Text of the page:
NYU Student Denied From Lecture Because It's 'Easier' Without a 'Black Presence' In Class

4 months ago

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NYU has been shaken by a student's email stating it would be "easier" for him without a "black presence" in class! Shahem Mclaurin, a black student at NYU's Silver School of Social Work told about his experience on social media. The Typical Student team learned the details of the incident. 

 

What Happened at NYU?

 

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Shahem Mclaurin was in France and knew he would inevitably miss his class. As told by Inside Higher Ed, he had obtained permission from the faculty member to participate in a class using FaceTime. However, when he emailed various students in the course, none of them replied, so Shahem failed to participate in the class. Later, one of his fellow students sent him an email that Mclaurin shared on Twitter:

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In the email, Shahem read as follows: the student "found it easier to lead the discussion without black presence in the room, since I do feel somewhat uncomfortable with the (perceived) threat that it poses." Shahem didn’t feel at ease reading something like that, so he took to social media to share his concerns. He said, the email made him feel like dropping out.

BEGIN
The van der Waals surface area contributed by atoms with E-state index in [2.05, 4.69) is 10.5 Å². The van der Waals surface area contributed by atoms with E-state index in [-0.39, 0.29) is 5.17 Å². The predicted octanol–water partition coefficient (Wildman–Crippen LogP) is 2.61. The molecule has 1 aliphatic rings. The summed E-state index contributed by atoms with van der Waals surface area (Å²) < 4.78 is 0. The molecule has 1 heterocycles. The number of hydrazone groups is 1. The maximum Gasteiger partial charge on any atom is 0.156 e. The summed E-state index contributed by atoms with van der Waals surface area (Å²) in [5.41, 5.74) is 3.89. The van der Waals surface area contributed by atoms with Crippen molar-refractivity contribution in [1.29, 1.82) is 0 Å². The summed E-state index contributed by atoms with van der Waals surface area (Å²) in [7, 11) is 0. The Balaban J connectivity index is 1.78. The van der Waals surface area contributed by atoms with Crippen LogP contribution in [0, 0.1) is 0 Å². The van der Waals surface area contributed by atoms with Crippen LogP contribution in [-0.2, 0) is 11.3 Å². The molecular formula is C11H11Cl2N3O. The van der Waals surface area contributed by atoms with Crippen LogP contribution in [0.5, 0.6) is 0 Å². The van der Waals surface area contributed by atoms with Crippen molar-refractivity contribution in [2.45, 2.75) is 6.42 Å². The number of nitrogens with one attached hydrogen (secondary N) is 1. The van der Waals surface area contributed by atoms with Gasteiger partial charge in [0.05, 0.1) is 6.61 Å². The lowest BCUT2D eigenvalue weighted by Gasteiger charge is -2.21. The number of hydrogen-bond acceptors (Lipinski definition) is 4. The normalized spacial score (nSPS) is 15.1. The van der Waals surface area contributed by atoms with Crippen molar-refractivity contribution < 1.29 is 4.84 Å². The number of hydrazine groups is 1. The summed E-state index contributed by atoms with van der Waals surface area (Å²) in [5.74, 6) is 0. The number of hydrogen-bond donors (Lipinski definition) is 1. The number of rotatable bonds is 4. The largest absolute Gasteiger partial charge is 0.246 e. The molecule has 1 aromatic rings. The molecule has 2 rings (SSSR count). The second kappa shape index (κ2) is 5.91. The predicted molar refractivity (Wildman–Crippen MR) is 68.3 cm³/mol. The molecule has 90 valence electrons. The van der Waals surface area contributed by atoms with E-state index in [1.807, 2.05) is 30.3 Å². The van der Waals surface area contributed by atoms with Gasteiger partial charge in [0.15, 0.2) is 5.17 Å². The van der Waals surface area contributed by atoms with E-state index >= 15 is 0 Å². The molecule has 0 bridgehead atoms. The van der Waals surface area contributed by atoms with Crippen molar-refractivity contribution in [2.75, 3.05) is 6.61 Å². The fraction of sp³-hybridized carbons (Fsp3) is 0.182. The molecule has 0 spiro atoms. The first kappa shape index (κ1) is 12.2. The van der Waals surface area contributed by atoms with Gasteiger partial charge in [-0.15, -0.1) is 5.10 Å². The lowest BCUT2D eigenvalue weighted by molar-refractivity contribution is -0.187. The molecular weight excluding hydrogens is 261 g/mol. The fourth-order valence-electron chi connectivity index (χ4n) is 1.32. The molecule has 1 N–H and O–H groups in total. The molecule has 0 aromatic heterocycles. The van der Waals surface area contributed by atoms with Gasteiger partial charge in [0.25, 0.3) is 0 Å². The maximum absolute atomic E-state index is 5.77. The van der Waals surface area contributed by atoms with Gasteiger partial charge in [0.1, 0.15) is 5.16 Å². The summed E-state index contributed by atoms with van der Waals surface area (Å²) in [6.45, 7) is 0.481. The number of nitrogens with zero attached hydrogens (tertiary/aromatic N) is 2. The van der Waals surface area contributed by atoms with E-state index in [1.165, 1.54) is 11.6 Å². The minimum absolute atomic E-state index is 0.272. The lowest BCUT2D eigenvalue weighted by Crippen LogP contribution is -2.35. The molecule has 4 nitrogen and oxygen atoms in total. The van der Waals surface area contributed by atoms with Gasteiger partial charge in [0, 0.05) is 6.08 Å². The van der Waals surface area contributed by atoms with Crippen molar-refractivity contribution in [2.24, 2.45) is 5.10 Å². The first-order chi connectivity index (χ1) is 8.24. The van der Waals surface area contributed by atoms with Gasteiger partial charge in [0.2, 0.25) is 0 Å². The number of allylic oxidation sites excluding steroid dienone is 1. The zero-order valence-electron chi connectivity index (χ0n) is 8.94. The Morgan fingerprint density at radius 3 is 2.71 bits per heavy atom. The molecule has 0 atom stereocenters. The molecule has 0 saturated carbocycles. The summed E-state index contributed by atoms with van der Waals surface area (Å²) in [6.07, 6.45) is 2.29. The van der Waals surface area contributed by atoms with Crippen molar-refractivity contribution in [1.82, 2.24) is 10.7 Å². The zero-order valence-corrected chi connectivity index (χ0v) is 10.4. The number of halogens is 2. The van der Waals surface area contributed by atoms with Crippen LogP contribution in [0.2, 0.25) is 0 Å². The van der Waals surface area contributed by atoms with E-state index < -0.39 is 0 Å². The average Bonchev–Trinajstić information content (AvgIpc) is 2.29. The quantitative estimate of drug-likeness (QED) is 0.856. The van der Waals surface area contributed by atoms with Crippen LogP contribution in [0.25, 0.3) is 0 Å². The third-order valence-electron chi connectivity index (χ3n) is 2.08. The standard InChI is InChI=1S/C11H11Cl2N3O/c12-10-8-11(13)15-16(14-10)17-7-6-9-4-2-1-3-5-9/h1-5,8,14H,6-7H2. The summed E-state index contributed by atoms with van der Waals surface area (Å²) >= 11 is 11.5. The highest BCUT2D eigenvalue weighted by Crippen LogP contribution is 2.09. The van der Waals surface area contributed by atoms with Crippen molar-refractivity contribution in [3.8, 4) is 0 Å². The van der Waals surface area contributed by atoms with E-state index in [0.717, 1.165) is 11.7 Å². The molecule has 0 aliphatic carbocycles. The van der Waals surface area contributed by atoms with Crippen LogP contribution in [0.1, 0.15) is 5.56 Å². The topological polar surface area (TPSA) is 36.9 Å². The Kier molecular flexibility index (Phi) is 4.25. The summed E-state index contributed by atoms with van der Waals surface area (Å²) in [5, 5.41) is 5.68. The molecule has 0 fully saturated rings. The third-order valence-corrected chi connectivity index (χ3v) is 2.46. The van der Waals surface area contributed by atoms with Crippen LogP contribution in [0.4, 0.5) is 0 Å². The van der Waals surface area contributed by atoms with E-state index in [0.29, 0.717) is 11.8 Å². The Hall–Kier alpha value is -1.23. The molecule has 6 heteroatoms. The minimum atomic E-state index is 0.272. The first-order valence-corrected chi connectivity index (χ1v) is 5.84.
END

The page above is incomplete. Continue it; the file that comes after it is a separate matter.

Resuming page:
How Did NYU Administration Respond To Incident?

 

 

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NYU’s Dean Neil B. Guterman and two associate deans reacted to the incident by issuing an open letter. In the letter, NYU officials explained they had reached out both to Mclaurin and the student who had sent him the email. The statement reads as follows: 

"Both students involved in the email exchange indicated their desire to resolve the issues in the class, and the associate dean of academic affairs is working with the chair of practice and the instructor of the course to promote productive and restorative dialogue."

 

Here’s the further quote from the email: 

"We recognize that this incident took place in a broader context of ongoing institutional racism at Silver, especially in classrooms. Notwithstanding efforts to actively address these issues, we clearly have significant work yet ahead. Addressing matters of racism, bias, and social exclusion require firm commitment and collective efforts of us all, and this work must be ongoing. As social workers we must continually examine our own biases as well as the social systems that perpetuate racism and other forms of discrimination and marginalization. In the wake of this painful incident, it is our hope that we will find an opportunity for self-reflection, learning, and professional and institutional growth."

 

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